Under Your Skin: Is Blue Light Damaging Your Skin?

woman sitting at computer

We asked a dermatologist what all of this screen time does to your skin 

Did you know the average American spends nine hours a day in front of a screen? We’ve heard about the impact of blue light on our sleep cycle, but what does this long-term screen exposure do to our skin? “Blue light exposure can lead to irregular hyperpigmentation, or dark splotchy skin, regardless of skin type,” dermatologist Dr. Beth Goldstein told us.

Goldstein, an Adjunct Clinical Associate Professor in the Department of Dermatology at University of North Carolina at Chapel Hill, says there’s still more research to be done on the effects of blue light. In the meantime, she recommends using a mineral based sunscreen and these blue-blocking glasses by Felix Gray when sitting at a computer all day.

Katie Couric Media: First things first, what exactly is blue light? 

Dr. Beth Goldstein: Blue light is visible light with wavelengths between 400 to 500 nm. The main source of blue light is sunlight, followed by light emitted from our electronic devices such as digital screens from the TV, smart phones, dimming lights as well as typical fluorescent lights. 

You won’t feel blue light on your skin like a sunburn, but you’ll definitely see the impacts over time. 

Does long-term exposure to blue light damage your skin? 

The long-term effects of blue light on the body, such as our eyes and brain are still unclear. 

However, we do know that blue light definitely impacts our skin. With extensive exposure to blue light, such as sitting in front of a screen, by a window or outside for extended periods of time, it can cause skin aging, redness and irregular brown pigment on the face. This is especially true for people who have darker complexions.

What exactly does it do to your skin? Can it cause skin cancer?

The good news is that as far as any research shows, blue light does not cause any DNA damage, so all the hours spent on Instagram or working from home are not going to increase your risk of skin cancer. 

However, exposure to blue light can lead to irregular hyperpigmentation, or dark splotchy skin, regardless of skin type. In darker skin types, blue light shoots off a complex chemical reaction that results in the production of excess melanin, your skin’s pigment.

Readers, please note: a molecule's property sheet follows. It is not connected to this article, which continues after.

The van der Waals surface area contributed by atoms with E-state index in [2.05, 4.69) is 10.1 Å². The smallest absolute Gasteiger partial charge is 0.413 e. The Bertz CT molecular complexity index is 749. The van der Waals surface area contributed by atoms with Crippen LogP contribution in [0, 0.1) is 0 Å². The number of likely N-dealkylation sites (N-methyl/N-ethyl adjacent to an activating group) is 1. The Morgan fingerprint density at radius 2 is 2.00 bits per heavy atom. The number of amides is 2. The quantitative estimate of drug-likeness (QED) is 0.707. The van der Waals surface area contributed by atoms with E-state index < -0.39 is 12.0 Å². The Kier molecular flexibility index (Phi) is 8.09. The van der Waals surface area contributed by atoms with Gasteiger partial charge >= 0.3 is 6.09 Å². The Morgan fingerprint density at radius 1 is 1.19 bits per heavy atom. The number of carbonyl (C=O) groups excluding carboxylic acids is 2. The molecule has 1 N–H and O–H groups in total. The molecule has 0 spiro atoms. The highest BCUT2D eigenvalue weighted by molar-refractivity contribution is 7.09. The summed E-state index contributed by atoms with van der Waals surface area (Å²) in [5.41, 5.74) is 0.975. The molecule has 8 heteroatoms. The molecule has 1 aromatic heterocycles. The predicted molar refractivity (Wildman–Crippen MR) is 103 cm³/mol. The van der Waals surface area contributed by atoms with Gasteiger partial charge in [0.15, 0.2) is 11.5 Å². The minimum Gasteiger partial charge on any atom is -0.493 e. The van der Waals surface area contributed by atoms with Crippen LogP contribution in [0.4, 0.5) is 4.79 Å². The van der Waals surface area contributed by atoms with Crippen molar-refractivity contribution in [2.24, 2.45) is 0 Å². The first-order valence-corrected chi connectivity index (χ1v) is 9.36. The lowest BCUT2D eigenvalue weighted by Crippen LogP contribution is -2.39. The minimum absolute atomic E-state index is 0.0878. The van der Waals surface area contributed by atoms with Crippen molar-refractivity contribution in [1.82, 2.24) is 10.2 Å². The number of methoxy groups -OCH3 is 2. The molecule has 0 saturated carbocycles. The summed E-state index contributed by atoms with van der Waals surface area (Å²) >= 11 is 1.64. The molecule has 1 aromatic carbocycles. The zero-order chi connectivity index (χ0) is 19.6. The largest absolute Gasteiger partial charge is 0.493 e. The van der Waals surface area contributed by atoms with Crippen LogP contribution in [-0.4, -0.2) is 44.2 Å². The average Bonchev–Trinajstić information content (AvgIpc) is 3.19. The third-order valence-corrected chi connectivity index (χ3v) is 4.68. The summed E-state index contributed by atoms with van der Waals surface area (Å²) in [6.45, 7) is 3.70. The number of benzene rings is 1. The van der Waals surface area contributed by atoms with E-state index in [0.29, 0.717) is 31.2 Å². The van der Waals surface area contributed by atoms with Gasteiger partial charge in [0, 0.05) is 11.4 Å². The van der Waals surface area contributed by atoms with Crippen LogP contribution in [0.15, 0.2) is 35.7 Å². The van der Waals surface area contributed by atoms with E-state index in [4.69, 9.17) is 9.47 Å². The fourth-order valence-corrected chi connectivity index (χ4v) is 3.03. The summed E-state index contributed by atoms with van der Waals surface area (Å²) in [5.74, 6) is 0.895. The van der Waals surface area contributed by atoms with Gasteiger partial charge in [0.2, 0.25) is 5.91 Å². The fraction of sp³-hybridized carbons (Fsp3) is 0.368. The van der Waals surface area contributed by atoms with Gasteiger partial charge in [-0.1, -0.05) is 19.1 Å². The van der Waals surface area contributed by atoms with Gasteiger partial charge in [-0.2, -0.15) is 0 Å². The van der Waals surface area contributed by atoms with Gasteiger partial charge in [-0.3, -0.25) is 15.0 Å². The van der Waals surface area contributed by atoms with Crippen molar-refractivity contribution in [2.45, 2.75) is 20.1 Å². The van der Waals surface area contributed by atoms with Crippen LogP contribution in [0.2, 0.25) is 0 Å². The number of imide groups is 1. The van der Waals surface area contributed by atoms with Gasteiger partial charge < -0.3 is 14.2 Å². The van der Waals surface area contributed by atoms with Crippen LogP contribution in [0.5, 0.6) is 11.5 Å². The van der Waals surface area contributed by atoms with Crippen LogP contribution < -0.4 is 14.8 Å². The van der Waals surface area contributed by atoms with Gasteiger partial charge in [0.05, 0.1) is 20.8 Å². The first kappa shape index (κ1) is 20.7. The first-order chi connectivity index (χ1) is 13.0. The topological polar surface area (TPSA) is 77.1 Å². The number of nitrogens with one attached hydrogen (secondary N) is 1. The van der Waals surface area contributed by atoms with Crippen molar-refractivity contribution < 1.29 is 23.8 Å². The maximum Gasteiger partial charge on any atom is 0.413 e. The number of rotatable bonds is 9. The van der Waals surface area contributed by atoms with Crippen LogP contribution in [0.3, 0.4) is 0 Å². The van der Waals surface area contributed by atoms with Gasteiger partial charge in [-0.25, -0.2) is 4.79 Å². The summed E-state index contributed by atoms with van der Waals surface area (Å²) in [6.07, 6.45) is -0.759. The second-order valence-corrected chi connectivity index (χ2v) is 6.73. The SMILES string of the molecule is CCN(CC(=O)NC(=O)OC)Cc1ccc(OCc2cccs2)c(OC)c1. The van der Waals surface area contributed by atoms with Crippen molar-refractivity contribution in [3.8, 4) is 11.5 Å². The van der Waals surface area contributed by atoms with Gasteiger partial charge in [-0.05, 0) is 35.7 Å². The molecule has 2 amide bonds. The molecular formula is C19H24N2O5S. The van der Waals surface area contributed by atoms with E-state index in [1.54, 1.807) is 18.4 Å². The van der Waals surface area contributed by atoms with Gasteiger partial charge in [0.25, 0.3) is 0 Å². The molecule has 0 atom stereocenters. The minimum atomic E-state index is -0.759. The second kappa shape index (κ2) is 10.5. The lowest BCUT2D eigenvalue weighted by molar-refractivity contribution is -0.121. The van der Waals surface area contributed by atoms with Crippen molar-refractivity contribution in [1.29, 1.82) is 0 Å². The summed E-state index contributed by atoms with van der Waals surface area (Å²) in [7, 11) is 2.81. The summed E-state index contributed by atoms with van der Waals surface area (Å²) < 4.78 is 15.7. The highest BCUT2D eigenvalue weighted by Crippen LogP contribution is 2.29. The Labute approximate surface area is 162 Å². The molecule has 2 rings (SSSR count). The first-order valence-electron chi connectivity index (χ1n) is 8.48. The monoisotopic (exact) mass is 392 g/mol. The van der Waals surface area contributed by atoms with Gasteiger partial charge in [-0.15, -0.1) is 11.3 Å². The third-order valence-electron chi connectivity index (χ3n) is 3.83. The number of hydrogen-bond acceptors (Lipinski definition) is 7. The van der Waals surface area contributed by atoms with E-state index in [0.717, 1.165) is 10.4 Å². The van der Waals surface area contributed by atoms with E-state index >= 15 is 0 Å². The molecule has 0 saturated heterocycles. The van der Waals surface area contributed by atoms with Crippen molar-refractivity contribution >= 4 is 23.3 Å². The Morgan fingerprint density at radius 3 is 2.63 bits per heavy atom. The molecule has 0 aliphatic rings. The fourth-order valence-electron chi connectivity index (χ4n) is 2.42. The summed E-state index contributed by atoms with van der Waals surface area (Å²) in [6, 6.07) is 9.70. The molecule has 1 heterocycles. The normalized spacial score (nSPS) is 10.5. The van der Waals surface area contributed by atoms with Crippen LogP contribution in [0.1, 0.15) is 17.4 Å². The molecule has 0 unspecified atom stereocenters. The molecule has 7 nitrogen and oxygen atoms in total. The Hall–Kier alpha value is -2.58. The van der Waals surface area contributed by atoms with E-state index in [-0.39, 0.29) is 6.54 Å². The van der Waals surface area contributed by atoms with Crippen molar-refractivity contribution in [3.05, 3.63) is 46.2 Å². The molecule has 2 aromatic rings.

Even worse, your skin experiences oxidative stress attributed to blue light, which can wreak havoc on your collagen, the protein that makes your skin stretchy and reduces wrinkles. By attacking the collagen through oxidative stress, blue light contributes to skin aging similar to damaging UVA rays from the sun.

So, should we wear sunscreen while sitting at our computers all day? 

As noted in the State of Skincare Report, there are many benefits to wearing sunscreen for all skin types beyond preventing sunburns. An average American spends nine hours per day in front of a screen. This extensive exposure definitely warrants our attention to understand how blue light impacts our lives. Even though the blue light emitted from screens is miniscule compared to that from the sun, there are plenty of other benefits from wearing sunscreen both indoors and outside. Products with mineral based broad spectrum SPF 30 or greater can be helpful in reducing the challenges caused by blue light exposure. Tinted sunscreens, due to the presence of iron oxide, can also be helpful.

 Are there any additional products we should use to protect our skin from blue light? 

There is more interest in blue light protection with many ingredients now making claims of providing protection. A recent study showed how ingredients such as niacinamide and Scenedesmus Rubescens extract have been shown to reduce pigmentary changes and redness after exposure to blue light. 

Products such as The Daily by GETMr have both mineral sunscreen agents like zinc and niacinamide. The Unseen Sunscreen by Supergoop has similar characteristics along with the algae mentioned above.

What about blue light glasses? How effective are they?

There is still much uncertainty regarding the impact of blue light on our health. However, the most recent research states that blue light will not cause severe conditions like macular degeneration or blindness.

In the near term, we know that one very significant issue with blue light is its negative impact on our sleep cycle. Excessive blue light disrupts melatonin production, especially at bed time. By stifling melatonin levels, blue light disrupts your circadian rhythm otherwise known as your body’s internal clock. 

Here are some of my recommendations

  • Avoid exposure to screens for 2-3 hours before bedtime — hard to follow, I know.
  • Shift to using red lights at night 
  • If you work a night shift or use a lot of electronic devices at night, consider wearing blue-blocking glasses such as those by Felix Gray
  • Seeking bright light during the day can improve your ability to sleep at night, as well as your mood and alertness during daylight. Be sure to protect your skin and eyes with proper protection if exposing yourself to bright light during the day. 

Dr. Beth G. Goldstein is an Adjunct Clinical Associate Professor in the Department of Dermatology at University of North Carolina at Chapel Hill. She performs Mohs (skin cancer surgery) in her private practice located across the Research Triangle in North Carolina. She is an editor on several topics in UpToDate, a leading evidence-based clinical decision support resource used by clinicians worldwide, is a Fellow of the American Academy of Dermatology and the American Society for Mohs Surgery and most recently launched a skin protection product to help more men wear sunscreen on a daily basis. 

Written and reported by Eliza Costas